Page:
Peru's lomo saltado is fusion cooking at its easiest and most approachable, a quick stir-fry of soy-marinated beef, tomatoes and hot peppers that reflects the country's cultural—and culinary—influences, from Incan farmers to Chinese immigrants.

Ancient settlers in the foothills of the Andes Mountains cultivated corn, quinoa, chili peppers and potatoes—3,000 types of which are native to Peru. Spanish colonizers introduced beef and sheep, supplanting local proteins like alpaca and guinea pig. Centuries later, in 1854, the abolition of slavery marked an influx of indentured Chinese workers, introducing ingredients like soy sauce and ginger, as well as their trademark stir-fry technique.

Chinese-Peruvian cuisine became known as chifa (derived from either the Mandarin “chifan,” meaning to eat rice, or the Cantonese “chifuan,” to cook). Today, Lima alone boasts thousands of chifa restaurants. Its flourishing Chinatown centers on Calle Cajón, a pedestrian street with Zodiac signs embedded in the red brick pavement. There and elsewhere in Peru, lomo saltado has become representative of the country's culinary diversity, which also includes hints of Italian and other European influences. The dish is standard on chifa menus—appearing alongside dishes such as arroz chaufa, a Cantonese-style fried rice, and gallina tipa kay, a sweet and sour chicken—but it's also often prepared at home.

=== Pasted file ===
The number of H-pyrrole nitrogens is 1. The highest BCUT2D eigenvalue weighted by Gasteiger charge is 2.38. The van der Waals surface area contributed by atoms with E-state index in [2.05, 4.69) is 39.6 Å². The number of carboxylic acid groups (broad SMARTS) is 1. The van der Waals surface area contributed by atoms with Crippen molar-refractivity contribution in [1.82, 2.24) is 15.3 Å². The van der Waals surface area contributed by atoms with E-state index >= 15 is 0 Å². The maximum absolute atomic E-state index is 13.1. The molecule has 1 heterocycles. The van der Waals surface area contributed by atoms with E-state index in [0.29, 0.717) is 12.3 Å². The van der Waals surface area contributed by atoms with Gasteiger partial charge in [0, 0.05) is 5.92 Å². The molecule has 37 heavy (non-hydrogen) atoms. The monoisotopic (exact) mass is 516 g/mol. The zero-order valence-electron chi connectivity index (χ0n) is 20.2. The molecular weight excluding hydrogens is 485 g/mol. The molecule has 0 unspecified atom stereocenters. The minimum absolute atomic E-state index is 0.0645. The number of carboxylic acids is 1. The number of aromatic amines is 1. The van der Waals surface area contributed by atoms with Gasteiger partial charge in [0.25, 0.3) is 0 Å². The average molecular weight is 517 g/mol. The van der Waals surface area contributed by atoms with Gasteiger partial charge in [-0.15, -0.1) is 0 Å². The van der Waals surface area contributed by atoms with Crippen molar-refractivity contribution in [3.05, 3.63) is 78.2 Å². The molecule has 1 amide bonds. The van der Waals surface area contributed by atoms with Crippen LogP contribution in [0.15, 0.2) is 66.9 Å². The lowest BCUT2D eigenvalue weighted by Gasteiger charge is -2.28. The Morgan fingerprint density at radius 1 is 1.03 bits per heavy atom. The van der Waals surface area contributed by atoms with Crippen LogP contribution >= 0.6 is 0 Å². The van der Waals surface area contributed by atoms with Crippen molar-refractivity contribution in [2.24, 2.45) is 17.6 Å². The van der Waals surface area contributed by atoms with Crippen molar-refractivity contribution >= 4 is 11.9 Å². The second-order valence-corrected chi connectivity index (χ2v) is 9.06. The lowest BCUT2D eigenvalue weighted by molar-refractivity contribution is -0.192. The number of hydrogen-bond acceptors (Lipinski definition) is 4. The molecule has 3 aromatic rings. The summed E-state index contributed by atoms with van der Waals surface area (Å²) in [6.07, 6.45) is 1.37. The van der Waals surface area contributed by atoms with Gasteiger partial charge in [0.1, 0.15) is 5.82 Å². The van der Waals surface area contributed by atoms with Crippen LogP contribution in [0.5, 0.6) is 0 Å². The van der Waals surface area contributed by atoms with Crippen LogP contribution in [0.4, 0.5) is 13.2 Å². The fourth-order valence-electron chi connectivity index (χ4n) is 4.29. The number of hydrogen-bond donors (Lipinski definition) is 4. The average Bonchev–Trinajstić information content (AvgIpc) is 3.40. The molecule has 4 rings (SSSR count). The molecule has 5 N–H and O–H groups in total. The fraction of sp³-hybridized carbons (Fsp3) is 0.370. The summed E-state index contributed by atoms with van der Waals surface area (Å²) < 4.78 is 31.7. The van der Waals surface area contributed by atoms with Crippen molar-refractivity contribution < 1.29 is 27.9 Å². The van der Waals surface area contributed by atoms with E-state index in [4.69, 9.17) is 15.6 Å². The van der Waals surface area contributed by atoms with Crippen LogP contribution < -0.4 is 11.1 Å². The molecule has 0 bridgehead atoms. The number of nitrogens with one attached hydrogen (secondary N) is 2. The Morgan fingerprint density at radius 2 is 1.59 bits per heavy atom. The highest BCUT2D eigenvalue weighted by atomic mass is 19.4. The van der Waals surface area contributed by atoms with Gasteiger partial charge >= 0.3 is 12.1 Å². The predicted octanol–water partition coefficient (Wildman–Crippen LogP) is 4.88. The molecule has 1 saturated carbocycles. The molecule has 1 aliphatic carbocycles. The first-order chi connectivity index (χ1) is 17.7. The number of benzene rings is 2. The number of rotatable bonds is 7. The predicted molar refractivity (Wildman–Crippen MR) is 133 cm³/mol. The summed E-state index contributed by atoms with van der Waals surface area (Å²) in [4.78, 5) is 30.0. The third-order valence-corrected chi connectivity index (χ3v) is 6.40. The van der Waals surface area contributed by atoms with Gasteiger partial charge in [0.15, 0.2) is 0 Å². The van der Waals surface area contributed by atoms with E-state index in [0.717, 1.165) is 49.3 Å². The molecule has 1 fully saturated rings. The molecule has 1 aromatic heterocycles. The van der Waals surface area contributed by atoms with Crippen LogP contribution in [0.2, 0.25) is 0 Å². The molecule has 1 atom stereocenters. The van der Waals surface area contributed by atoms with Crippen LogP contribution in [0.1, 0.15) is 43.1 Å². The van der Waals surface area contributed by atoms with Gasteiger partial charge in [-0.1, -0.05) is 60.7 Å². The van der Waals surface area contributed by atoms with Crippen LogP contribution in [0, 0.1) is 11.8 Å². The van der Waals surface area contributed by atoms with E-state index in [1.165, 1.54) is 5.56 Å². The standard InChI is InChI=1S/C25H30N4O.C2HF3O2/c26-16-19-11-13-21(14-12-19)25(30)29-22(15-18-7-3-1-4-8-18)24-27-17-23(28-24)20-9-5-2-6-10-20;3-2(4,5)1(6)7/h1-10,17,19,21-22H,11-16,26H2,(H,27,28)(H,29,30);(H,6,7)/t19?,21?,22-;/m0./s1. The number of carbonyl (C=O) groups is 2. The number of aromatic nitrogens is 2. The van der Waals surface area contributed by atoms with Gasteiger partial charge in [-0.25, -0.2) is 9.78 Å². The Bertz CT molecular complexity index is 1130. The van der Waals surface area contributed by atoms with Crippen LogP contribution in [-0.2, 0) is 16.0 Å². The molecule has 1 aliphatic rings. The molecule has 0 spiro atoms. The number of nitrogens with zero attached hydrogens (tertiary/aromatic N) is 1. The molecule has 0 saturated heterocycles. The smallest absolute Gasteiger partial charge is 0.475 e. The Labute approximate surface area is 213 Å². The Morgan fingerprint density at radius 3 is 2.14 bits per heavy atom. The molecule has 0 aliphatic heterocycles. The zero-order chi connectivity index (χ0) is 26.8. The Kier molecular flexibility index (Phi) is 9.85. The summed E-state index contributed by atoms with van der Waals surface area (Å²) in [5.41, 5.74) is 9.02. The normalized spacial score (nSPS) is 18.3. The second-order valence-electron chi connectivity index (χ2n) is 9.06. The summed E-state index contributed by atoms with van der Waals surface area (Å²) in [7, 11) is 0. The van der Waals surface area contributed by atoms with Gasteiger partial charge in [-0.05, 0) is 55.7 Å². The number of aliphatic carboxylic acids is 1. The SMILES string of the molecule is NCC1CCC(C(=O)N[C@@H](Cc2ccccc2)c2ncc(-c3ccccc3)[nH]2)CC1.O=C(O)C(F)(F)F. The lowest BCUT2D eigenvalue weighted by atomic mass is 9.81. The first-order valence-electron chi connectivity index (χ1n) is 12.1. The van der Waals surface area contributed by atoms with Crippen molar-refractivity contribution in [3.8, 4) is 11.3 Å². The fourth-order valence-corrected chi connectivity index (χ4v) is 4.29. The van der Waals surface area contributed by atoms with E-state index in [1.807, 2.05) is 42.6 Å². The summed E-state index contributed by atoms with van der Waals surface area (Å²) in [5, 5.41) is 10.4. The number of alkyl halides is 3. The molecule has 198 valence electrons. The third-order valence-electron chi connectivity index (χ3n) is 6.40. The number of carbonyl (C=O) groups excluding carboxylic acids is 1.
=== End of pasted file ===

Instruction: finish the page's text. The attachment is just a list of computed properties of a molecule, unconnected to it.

Lomo refers to tenderloin, but various cuts of beef are used. The meat is always sliced into strips, marinated in soy sauce and wok-fried over high heat, along with fruity, orange-hued ají chilies (which turn yellow as they're cooked) and fresh tomatoes. A double dose of starch often rounds out the dish; it comes with potato wedges mixed in or french fries on the side, plus a scoop of rice to sop up the juices.

At Milk Street, we focused on the meat. To develop flavor, we mixed ground cumin into the soy sauce marinade. We used strip steak and opted to sear rather than stir-fry. Carefully patting the marinated meat dry to remove moisture prevented the meat from steaming.

Once the beef was browned, we set it aside and sautéed onions in the pan, then deglazed it with more soy sauce and red wine vinegar to pick up some meaty flavor and create a rich sauce. Garlic and jalapeños—a fine substitute for ají chilies—added aromatics and heat. Barely cooked grape tomatoes and a cilantro garnish helped keep the dish fresh, hearty without being heavy.